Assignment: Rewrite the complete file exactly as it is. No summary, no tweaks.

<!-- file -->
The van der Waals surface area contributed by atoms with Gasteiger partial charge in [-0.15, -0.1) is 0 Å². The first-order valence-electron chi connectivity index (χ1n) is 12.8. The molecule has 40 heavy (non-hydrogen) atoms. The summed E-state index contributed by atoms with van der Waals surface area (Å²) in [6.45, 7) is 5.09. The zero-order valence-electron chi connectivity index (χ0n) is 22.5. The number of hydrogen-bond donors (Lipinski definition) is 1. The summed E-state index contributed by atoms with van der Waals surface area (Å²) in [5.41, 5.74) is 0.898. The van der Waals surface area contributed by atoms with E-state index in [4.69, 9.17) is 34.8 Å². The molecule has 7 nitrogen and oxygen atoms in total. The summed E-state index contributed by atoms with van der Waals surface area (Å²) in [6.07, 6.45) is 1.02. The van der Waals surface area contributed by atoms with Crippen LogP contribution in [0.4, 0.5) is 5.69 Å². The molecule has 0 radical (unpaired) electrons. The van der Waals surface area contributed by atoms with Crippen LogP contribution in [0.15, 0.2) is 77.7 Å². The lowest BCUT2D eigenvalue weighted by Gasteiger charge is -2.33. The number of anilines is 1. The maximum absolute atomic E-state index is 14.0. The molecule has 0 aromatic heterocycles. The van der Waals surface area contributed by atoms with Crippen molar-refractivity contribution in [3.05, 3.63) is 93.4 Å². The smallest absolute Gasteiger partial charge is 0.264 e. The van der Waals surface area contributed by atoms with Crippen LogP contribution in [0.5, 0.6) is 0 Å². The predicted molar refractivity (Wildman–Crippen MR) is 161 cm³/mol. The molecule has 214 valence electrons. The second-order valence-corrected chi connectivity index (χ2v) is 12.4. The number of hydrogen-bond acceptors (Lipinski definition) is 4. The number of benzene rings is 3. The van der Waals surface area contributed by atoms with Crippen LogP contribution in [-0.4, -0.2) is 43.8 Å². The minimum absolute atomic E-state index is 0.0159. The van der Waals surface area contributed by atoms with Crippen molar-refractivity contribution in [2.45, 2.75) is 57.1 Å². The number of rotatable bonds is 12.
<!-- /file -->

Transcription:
The van der Waals surface area contributed by atoms with Gasteiger partial charge in [-0.15, -0.1) is 0 Å². The first-order valence-electron chi connectivity index (χ1n) is 12.8. The molecule has 40 heavy (non-hydrogen) atoms. The summed E-state index contributed by atoms with van der Waals surface area (Å²) in [6.45, 7) is 5.09. The zero-order valence-electron chi connectivity index (χ0n) is 22.5. The number of hydrogen-bond donors (Lipinski definition) is 1. The summed E-state index contributed by atoms with van der Waals surface area (Å²) in [5.41, 5.74) is 0.898. The van der Waals surface area contributed by atoms with E-state index in [4.69, 9.17) is 34.8 Å². The molecule has 7 nitrogen and oxygen atoms in total. The summed E-state index contributed by atoms with van der Waals surface area (Å²) in [6.07, 6.45) is 1.02. The van der Waals surface area contributed by atoms with Crippen LogP contribution in [0.4, 0.5) is 5.69 Å². The molecule has 0 radical (unpaired) electrons. The van der Waals surface area contributed by atoms with Crippen LogP contribution in [0.15, 0.2) is 77.7 Å². The lowest BCUT2D eigenvalue weighted by Gasteiger charge is -2.33. The number of anilines is 1. The maximum absolute atomic E-state index is 14.0. The molecule has 0 aromatic heterocycles. The van der Waals surface area contributed by atoms with Crippen molar-refractivity contribution in [3.05, 3.63) is 93.4 Å². The smallest absolute Gasteiger partial charge is 0.264 e. The van der Waals surface area contributed by atoms with Crippen LogP contribution in [0.5, 0.6) is 0 Å². The predicted molar refractivity (Wildman–Crippen MR) is 161 cm³/mol. The molecule has 214 valence electrons. The second-order valence-corrected chi connectivity index (χ2v) is 12.4. The number of hydrogen-bond acceptors (Lipinski definition) is 4. The number of benzene rings is 3. The van der Waals surface area contributed by atoms with Crippen LogP contribution in [-0.4, -0.2) is 43.8 Å². The minimum absolute atomic E-state index is 0.0159. The van der Waals surface area contributed by atoms with Crippen molar-refractivity contribution in [2.45, 2.75) is 57.1 Å². The number of rotatable bonds is 12.